Stuyvesant High School
Johns Hopkins University, PhD. in Mathematical Sciences
Currently: A Professor of Math at Wellesley College; works with K-12 teachers through the Teachers as Scholars program.
VCS gave me a love of learning and being in school. I’ve gone to school my whole life and I love going to work each day. I had some wonderful teachers at VCS. My math teacher for sixth, seventh and eighth grades was a huge influence in my becoming a mathematician. He taught us what was then called the “new math” and it put me on the path to thinking like a mathematician at an early age.
I also loved gym—it was an important part of the day at VCS and for us city kids. My love of sports started at VCS and has continued to this day. I also loved the flexibility of VCS. In fifth grade, I was allowed to go back to my fourth grade class once a week to help the kids with math. I loved softball, and in sixth or seventh grade I was allowed to go to the Big Yard once a week and pitch to the younger kids during their gym time.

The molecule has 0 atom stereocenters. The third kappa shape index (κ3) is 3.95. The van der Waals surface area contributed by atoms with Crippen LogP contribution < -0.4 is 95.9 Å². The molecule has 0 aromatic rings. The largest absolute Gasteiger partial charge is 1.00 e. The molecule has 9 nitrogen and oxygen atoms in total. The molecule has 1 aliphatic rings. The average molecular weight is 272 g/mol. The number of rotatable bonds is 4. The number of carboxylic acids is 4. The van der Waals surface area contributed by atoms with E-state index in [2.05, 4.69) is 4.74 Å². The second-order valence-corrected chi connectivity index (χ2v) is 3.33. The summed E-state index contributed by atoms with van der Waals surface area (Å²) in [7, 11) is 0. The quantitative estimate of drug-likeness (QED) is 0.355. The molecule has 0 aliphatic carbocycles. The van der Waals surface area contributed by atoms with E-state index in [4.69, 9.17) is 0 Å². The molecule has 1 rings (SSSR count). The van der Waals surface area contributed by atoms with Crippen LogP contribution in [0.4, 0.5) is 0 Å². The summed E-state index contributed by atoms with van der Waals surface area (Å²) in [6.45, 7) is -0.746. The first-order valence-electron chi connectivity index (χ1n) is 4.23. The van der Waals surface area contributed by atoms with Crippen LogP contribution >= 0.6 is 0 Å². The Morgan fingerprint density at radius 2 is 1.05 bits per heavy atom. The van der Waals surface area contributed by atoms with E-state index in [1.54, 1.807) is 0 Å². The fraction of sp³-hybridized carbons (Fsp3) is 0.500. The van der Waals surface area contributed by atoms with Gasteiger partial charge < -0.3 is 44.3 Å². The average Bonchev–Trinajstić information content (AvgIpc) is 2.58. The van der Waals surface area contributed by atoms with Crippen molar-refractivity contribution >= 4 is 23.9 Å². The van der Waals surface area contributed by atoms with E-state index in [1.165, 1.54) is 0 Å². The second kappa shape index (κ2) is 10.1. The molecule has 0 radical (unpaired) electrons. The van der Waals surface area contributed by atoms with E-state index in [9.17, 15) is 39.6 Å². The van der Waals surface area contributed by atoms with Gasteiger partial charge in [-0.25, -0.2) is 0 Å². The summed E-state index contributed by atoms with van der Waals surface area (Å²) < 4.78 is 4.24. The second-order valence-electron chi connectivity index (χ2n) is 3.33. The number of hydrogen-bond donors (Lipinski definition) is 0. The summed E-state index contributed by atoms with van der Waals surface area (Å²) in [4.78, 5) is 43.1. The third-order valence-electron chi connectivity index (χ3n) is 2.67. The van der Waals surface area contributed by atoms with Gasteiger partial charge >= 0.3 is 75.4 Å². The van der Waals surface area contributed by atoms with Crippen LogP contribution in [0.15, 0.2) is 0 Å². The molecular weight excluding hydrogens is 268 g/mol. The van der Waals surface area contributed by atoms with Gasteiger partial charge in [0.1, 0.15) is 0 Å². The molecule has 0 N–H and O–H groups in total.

In seventh grade I had a math assignment that was harder than anything I’d ever seen before. Math had always been so easy for me, but our math teacher gave us an assignment to prove there was no axiomatic affine geometry on 6 points (or some such thing). I worked hard on this, considering all possibilities and proving that each led to a contradiction. I remember feeling proud that I had managed this proof on my own and amazed that he would assign something so hard. I remember thinking, “how is anyone going to do this?” because I worked harder on it than I had ever worked on a math assignment before.
I learned that as you go farther into a field, you just have to work harder to get things done. You don’t have to quit when things get harder, but you do need to shift into a new gear.